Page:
The complex NEET problem demands a tailored approach
Authors: Katy Jones
24 May 2013
The number of NEET young people continues to remains stubbornly high. The latest figures show that 15% of 16-24 year-olds in the UK are not in employment, education or training and the number has been hovering around the million mark for some time.
We know from our research that the NEET cohort is a diverse group - young people can be NEET for a number of reasons: some are unemployed and looking for work while others have caring responsibilities, long-term disabilities or health conditions. However, for the most vulnerable young people, things are much tougher - and are getting worse. Youth homelessness has been creeping up for some time now and the barriers to engaging in employment, education or training for this group are particularly high. It is vital that efforts to tackle the UK’s NEET crisis do not leave this group behind.
The data from 2011/12 shows that 17,380 16-24 year-olds were accepted as homeless and ‘in priority need’ by their local authority. Research from the Joseph Rowntree Foundation back in 2008 also estimated that as many as 75,000 young people, in the same age group, experienced some form of homelessness in any one year.
Whilst unemployment is often not the direct cause of homelessness (and vice versa), being homeless, while young, can make participating in employment, education or training extremely difficult. A DCLG survey, conducted in 2006, found that a disproportionate number of homeless 16-17 year-olds were NEET: 57% at a time when the national average for this age group was 11%.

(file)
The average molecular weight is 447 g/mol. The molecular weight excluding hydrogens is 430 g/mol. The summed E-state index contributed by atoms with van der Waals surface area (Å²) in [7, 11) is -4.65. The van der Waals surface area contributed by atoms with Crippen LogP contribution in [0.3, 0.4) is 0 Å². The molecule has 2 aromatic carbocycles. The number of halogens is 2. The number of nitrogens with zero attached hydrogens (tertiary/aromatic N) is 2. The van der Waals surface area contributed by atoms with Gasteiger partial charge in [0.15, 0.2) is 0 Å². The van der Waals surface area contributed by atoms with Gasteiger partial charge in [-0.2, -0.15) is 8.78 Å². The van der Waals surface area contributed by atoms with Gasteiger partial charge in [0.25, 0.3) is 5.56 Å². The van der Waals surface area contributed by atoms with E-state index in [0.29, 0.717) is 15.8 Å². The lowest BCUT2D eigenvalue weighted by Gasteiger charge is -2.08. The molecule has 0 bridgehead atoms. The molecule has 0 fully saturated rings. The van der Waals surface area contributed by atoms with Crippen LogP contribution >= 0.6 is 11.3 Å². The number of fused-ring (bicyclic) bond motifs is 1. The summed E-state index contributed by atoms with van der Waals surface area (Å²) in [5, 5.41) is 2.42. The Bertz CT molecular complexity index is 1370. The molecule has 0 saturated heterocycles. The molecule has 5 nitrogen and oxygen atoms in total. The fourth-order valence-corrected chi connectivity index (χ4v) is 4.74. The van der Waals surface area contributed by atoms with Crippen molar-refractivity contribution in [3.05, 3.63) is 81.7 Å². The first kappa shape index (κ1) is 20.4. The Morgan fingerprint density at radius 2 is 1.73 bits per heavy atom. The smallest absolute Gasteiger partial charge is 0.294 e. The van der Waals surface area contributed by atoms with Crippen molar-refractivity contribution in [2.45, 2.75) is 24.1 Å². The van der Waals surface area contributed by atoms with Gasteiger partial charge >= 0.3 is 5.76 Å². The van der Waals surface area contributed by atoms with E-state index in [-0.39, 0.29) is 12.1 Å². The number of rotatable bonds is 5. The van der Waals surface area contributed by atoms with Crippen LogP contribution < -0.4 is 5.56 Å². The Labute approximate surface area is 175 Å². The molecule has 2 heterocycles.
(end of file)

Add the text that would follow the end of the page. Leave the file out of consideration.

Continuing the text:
Barriers to work for this group will, in many cases, overlap with the reasons behind their homelessness. For some, disruptive and often abusive home lives may have resulted in difficulties at school (and consequently lower qualifications). For others, single events such as bereavement can mean that coping with depression can be the biggest barrier to work. But for all, limited resources to cover the costs (e.g. transport) of entering and sustaining employment as well as training can be a real problem. Moreover, simply being homeless can increase the risk of being NEET as unstable housing situations can dramatically impact on a person’s ability to participate in education or work. These reasons are in no way comprehensive and it is vital that the different issues faced by young homeless people are identified and that support is tailored to their needs.
A major issue for policy-makers is that many young people who are most in need of support are not engaging with formal services. Many young homeless people do not get the help they need and can be hidden from the services trying to assist them. However, this is a challenging time for organisations offering support for homeless people, since, at a time when demand for services is increasing, funding is being drastically reduced.
The number of young people not in employment, education or training remains at a crisis level. The economic and social costs of this are huge and, for the most vulnerable, the consequences will be even more severe. In order to address the NEET problem there is a need to better understand both the nature of the NEET cohort and their support needs. For those furthest away from employment, education or training, getting the right support is even more critical.
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